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Review: The Rooms at Newcastle Alphabetti

Alphabetti Cracks It Again!

The Rooms
Newcastle Alphabetti Theatre
Until Saturday 5th November 2016

The Rooms previous production (NETG review) was a big hit with us and we have continued to talk about it since. No wonder that it picked up our 2015 Best New Writingaward (NETG Awards news). So will The Rooms 2016 be as memorable? This is a brand new production with 3 brand new plays in 3 more areas of the venue with 3 different writers and actors.

The show is a promenade performance which will visit 3 parts of the building. The audience are forewarned to wrap up warm for an outdoor experience and that the show involves a lot of standing. Having said, judging by the reactions of some of the audience, it is still an unusual format that can take some getting used to.

Word Salad by Sarah Gonnet

The audience is split up into 3 smaller groups that visit each segment in a different order. Our group headed off to the ladies first. The group of nine found it quite intimate by the time Robert Nicholson entered, as Matthew, asking if we had read the notice outside and looking for his creative partner Catherine. In such a small space it is difficult not to feel involved in the action. In Sarah Gonnet’s play Matthew runs cold and hot, manic and then depressed. The show examines the creative psyche as well as a brief look into the mental issues that can affect us. What is normal? Why do we aim to behave the same way? In Rosie Stancliffe’s debut as director we have a pretty intensive intimate experience.

Backstreet Salesmanby Becci Sharrock

After a chance to recharge drinks our group was led outside to the alley between the soon to be demolished Odeon cinema and the back of the office block that Alphabetti is a part of. The lights dim before “Z” appears pushing a trolley with a lamp. Matt Miller plays the streetwise Z who sleeps in the streets and watches the comings and goings of the people in Newcastle’s city centre in Becci Sharrock’s play.  The lighting design in this production is clever as the single halogen lamp creates a large shadow on the wall behind Z. Karen Traynor directs an interactive experience as Z splits the group up and moves them around the space. He describes both his trading activities and some injury he has had. Matt literally bounces off the walls and it is difficult not to wonder what he isn’t telling us.
The staff issue you with a brolly in case it starts raining and we recommend wrapping up warm for this part of the show.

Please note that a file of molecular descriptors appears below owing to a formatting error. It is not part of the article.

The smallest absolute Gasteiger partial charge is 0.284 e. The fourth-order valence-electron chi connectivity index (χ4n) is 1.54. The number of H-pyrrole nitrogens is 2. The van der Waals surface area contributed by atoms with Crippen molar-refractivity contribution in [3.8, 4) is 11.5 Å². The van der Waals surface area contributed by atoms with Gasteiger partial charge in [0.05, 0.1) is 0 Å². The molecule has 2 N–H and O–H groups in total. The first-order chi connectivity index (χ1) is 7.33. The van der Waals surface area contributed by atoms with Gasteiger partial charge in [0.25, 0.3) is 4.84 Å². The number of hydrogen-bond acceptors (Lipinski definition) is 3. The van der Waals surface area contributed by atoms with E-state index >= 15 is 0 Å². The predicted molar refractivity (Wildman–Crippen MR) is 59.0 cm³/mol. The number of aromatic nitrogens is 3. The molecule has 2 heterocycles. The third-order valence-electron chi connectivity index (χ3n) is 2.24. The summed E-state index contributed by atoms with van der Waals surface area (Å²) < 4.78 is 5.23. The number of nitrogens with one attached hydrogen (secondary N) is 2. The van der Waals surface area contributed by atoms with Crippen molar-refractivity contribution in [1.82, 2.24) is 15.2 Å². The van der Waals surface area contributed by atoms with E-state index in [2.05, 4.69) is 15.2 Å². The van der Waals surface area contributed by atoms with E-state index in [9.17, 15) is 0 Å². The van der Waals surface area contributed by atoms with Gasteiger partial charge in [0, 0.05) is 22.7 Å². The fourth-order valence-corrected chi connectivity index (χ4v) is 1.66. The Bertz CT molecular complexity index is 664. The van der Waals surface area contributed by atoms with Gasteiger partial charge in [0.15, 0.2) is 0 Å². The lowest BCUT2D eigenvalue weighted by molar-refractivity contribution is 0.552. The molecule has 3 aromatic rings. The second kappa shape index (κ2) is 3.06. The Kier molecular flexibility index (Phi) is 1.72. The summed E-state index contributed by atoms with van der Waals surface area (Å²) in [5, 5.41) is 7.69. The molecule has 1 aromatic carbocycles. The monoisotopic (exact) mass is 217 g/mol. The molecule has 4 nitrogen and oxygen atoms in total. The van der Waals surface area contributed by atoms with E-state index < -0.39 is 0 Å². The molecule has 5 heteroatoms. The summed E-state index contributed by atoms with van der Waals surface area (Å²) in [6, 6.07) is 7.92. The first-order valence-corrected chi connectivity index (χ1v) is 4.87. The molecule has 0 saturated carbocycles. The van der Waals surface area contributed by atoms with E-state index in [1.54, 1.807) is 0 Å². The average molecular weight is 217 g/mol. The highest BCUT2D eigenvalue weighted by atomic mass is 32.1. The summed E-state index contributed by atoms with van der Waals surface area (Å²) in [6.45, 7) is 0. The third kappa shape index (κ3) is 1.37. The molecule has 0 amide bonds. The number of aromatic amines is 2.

A Terrorist’s Guide to Romance by Laura Lindow

The final experience is in a box that has been built in the normal performance area.  James Hedley is Citizen X who is excited by taking control of the underground network under Newcastle. Old tunnels and sewers provide a space that can be explored and controlled. Laura Lindow’s play is as much a romance as it is a call to arms. By the end of it, it feels a shame that an actual tour of the underground spaces isn’t a part of the experience. Rachel Glover directs a tight performance in which James is both convincing and disturbing.

The new Rooms are as intense as the 2015 productions. They are much more in your face than a standard theatrical show format. There is a real skill on the part of the actor as they manipulate the audience in each space. The audience are bound to react as the action unfolds and the actor has to deal with that reaction. Not so much “breaking the 4th wall” rather it can be more of a 3 ring circus as the actor asks for a sample of blood or help with opening a door.  The visceral experience is a treat that exploits the unique space that Alphabetti occupies.  Each play feels like is has a personal element for each playwright and they give you plenty to talk about in the bar afterwards. It only has a limited run and only limited numbers can enjoy the show each evening so advance booking is recommended.

This review was written by Stephen Oliver the North East Theatre Guide – follow Stephen at @panic_c_button

Tickets: The Rooms By Laura Lindow, Sarah Gonnet and Becci Sharrock
Directed by Rachel Glover, Rosie Stancliffe and Karen Traynor
Curated by Ben Dickenson comes to Alphabetti Theatre from Thursday 27th October – Saturday 5th November (excl 30th October) 2016 at 7.30pm

Running time: approximately 1 hour, no interval
Ticket Prices: £8 Full Price / £6 Concession (Students, Senior Citizens, Artists/Equity)
Venue: Alphabetti Theatre, The Basement, 18 New Bridge Street, Newcastle upon Tyne, NE1 8AW
Note: Part of the performance does take place outside so warm clothing is advised. Umbrellas will be provided.

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